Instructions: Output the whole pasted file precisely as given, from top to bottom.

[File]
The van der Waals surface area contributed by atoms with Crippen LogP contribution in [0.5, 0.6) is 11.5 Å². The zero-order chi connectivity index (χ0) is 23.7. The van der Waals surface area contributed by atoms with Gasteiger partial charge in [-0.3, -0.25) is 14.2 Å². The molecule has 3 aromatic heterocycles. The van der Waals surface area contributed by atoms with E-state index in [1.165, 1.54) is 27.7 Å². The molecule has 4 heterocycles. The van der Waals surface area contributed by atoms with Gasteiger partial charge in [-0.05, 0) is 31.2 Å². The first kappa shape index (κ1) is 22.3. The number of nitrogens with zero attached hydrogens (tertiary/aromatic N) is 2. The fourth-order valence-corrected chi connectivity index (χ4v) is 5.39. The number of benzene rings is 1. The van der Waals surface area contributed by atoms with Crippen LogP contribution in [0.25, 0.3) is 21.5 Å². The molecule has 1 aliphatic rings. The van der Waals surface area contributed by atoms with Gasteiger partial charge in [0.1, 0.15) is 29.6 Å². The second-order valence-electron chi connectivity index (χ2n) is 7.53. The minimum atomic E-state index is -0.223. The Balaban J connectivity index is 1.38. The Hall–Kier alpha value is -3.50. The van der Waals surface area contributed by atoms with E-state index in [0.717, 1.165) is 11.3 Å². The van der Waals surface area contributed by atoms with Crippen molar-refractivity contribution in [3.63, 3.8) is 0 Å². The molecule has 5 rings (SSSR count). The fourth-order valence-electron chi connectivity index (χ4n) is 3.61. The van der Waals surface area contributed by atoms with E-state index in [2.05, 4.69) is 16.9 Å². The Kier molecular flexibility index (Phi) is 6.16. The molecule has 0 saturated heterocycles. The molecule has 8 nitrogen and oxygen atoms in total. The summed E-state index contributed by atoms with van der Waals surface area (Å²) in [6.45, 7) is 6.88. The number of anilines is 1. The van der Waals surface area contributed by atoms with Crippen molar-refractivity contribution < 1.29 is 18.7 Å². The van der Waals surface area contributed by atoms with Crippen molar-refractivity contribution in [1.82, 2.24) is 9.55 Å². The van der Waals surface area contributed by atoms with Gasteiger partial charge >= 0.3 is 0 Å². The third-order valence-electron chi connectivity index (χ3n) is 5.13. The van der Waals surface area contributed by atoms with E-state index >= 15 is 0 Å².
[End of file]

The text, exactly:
The van der Waals surface area contributed by atoms with Crippen LogP contribution in [0.5, 0.6) is 11.5 Å². The zero-order chi connectivity index (χ0) is 23.7. The van der Waals surface area contributed by atoms with Gasteiger partial charge in [-0.3, -0.25) is 14.2 Å². The molecule has 3 aromatic heterocycles. The van der Waals surface area contributed by atoms with E-state index in [1.165, 1.54) is 27.7 Å². The molecule has 4 heterocycles. The van der Waals surface area contributed by atoms with Gasteiger partial charge in [-0.05, 0) is 31.2 Å². The first kappa shape index (κ1) is 22.3. The number of nitrogens with zero attached hydrogens (tertiary/aromatic N) is 2. The fourth-order valence-corrected chi connectivity index (χ4v) is 5.39. The number of benzene rings is 1. The van der Waals surface area contributed by atoms with Crippen LogP contribution in [0.25, 0.3) is 21.5 Å². The molecule has 1 aliphatic rings. The van der Waals surface area contributed by atoms with Gasteiger partial charge in [0.1, 0.15) is 29.6 Å². The second-order valence-electron chi connectivity index (χ2n) is 7.53. The minimum atomic E-state index is -0.223. The Balaban J connectivity index is 1.38. The Hall–Kier alpha value is -3.50. The van der Waals surface area contributed by atoms with E-state index in [0.717, 1.165) is 11.3 Å². The van der Waals surface area contributed by atoms with Crippen molar-refractivity contribution in [3.63, 3.8) is 0 Å². The molecule has 5 rings (SSSR count). The fourth-order valence-electron chi connectivity index (χ4n) is 3.61. The van der Waals surface area contributed by atoms with E-state index in [2.05, 4.69) is 16.9 Å². The Kier molecular flexibility index (Phi) is 6.16. The molecule has 0 saturated heterocycles. The molecule has 8 nitrogen and oxygen atoms in total. The summed E-state index contributed by atoms with van der Waals surface area (Å²) in [6.45, 7) is 6.88. The number of anilines is 1. The van der Waals surface area contributed by atoms with Crippen molar-refractivity contribution < 1.29 is 18.7 Å². The van der Waals surface area contributed by atoms with Crippen molar-refractivity contribution in [1.82, 2.24) is 9.55 Å². The van der Waals surface area contributed by atoms with Gasteiger partial charge >= 0.3 is 0 Å². The third-order valence-electron chi connectivity index (χ3n) is 5.13. The van der Waals surface area contributed by atoms with E-state index >= 15 is 0 Å².